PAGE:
Don't know why it won't let me copy the link, I'm just getting my grandchildren ready for school, then will try and get the link, have managed to copy this.....
This letter is for you to adapt for your patient(s). [Make any changes or additions necessary in the highlighted sections and delete any unwanted information.] Please also ensure that once you have made your amendments, any important information isn’t split across two pages, or that an instruction to continue on to a second page is added.
Why your medicine is being stopped
Stopping inhaled corticosteroids (ICS) in chronic obstructive pulmonary disease (COPD)
What are inhaled corticosteroids?
Inhaled corticosteroids (ICS) are very important medicines used to treat respiratory (breathing) conditions such as asthma and chronic obstructive pulmonary disease (COPD). These medicines reduce inflammation in the lungs.
Products that contain inhaled corticosteroids include:
Seretide® (containing fluticasone)
Symbicort® (containing budesonide)
Fostair® (containing beclometasone)
What are the side effects of inhaled corticosteroids?
Using ICS especially in high doses for a long amount of time can lead to an increased risk of side effects such as:
• Development of diabetes
• Osteoporosis and fractures
• Behavioural effects, e.g. sleep disorders, anxiety, depression, aggression.
ICS can also cause side effects to certain areas of the body such as:
• Hoarseness (strained voice)
• Sore throat
• Thinning of the skin (especially in older people)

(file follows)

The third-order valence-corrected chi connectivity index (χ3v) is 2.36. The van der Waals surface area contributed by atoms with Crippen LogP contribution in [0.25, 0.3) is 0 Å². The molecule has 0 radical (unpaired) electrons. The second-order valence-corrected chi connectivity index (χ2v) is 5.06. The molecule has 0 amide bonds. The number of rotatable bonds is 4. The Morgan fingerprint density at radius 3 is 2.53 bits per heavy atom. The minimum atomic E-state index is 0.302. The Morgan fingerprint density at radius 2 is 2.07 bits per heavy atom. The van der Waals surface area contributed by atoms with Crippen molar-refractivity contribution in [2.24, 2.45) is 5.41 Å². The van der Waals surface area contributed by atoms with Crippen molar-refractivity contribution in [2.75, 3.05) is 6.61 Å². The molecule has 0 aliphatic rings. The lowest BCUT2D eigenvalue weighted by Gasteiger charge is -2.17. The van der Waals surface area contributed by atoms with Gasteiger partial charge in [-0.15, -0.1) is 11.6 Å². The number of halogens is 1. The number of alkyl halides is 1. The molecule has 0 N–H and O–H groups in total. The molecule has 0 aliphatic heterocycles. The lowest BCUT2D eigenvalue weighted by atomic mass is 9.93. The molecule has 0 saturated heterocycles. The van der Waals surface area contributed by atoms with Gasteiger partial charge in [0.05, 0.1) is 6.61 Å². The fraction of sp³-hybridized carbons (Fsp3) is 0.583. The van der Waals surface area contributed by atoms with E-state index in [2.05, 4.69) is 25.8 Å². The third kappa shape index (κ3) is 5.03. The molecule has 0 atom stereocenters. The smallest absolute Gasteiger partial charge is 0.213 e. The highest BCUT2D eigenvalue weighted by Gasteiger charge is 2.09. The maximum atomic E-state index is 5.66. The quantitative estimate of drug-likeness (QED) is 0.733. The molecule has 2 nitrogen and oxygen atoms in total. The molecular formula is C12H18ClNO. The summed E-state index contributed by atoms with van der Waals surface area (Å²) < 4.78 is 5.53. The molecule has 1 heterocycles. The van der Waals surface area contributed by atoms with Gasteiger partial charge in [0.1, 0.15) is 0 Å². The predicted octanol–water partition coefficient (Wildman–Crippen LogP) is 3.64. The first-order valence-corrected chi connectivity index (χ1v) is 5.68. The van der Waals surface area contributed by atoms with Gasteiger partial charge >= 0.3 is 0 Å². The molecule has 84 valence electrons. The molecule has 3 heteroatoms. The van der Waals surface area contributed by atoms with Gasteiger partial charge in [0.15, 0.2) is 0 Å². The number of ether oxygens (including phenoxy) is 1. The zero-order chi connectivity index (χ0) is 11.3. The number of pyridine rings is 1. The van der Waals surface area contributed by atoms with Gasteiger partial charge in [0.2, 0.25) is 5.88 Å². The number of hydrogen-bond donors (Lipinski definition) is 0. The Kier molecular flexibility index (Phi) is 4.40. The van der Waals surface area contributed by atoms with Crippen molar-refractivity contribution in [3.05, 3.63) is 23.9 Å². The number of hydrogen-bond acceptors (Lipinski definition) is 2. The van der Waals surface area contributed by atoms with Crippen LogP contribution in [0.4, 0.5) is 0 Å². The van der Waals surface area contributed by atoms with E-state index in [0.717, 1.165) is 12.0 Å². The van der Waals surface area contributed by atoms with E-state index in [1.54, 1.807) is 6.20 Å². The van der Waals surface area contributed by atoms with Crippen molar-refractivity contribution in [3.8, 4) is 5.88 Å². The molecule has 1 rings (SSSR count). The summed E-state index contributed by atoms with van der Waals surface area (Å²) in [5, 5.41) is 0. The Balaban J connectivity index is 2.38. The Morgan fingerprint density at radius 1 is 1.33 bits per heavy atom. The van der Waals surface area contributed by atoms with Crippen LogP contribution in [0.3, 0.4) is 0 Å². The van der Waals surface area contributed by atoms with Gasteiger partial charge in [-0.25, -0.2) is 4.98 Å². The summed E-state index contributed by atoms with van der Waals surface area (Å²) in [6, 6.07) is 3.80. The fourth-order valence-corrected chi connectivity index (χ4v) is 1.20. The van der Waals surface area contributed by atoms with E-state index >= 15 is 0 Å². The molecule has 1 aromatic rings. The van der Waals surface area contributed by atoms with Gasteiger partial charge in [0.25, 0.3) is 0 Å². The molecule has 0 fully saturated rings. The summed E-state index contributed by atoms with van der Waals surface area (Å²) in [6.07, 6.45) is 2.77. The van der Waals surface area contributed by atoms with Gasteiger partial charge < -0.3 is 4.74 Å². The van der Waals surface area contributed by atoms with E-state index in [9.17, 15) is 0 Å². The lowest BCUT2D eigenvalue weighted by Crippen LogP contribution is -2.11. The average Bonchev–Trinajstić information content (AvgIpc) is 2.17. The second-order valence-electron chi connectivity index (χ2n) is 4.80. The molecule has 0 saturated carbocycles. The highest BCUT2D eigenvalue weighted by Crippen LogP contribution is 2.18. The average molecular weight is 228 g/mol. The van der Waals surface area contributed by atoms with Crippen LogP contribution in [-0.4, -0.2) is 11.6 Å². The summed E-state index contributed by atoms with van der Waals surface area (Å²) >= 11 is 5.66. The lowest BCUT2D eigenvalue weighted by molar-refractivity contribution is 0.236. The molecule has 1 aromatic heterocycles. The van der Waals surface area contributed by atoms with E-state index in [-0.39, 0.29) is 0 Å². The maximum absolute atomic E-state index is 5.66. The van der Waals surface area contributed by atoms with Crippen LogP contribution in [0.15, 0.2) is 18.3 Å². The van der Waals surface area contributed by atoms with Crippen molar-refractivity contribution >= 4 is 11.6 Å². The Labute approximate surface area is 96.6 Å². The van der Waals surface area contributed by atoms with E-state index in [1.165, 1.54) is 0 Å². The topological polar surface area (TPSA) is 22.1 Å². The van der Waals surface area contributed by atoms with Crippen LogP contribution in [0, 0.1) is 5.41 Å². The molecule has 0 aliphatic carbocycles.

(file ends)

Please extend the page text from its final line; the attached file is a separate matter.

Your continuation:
• Oral thrush (a type of fungal infection).
If you have a type of inhaler called a metered dose inhaler, you can reduce the risk of these types of side effects by using a spacer device (picture shown) with inhalers that contain corticosteroids and rinsing your mouth out with water (and spitting out) after using any ICS.
Why are my inhaled corticosteroids being stopped?
Inhaled corticosteroids have been reported to reduce frequency and severity of flare-ups (increased breathlessness, increased phlegm, discoloured phlegm and worsening symptoms), but they have not been shown to improve your lung function, or stop it getting worse. However the side effects of these drugs can cause problems with your other illnesses.
The doctor/nurse [delete as appropriate] has reviewed your treatment and feel that your COPD could be managed without using an ICS at this time. With your agreement, your ICS will be reduced slowly (please see the end of this leaflet for details) and we would like to see you in two weeks.
In line with national guidance and guidelines agreed by [insert name] Clinical Commissioning Group (CCG) we may prescribe another long acting reliever, e.g. salmeterol or formoterol, if you are not already using one. Long acting relievers work by reducing wheeze and breathlessness. When they are used regularly they help improve levels of activity and exercise and may reduce the risk of a flare up. It is also important to continue to take any other reliever therapy that you may be on, e.g. salbutamol.
What happens if l do get a flare-up?
If you do develop a flare up and experience worsening breathlessness, increased phlegm, discoloured phlegm or your symptoms get worse, it is important to start taking antibiotics and/or prednisolone early to prevent symptoms from getting worse. Your doctor or nurse may give you (or you may already have been given) an emergency supply of antibiotics and steroid tablets to keep at home and these should be used as soon as your symptoms change, in line with your self management plan. Please check to see if you have been given either of these. You should keep the contact details of your COPD service, GP or nurse nearby at all times.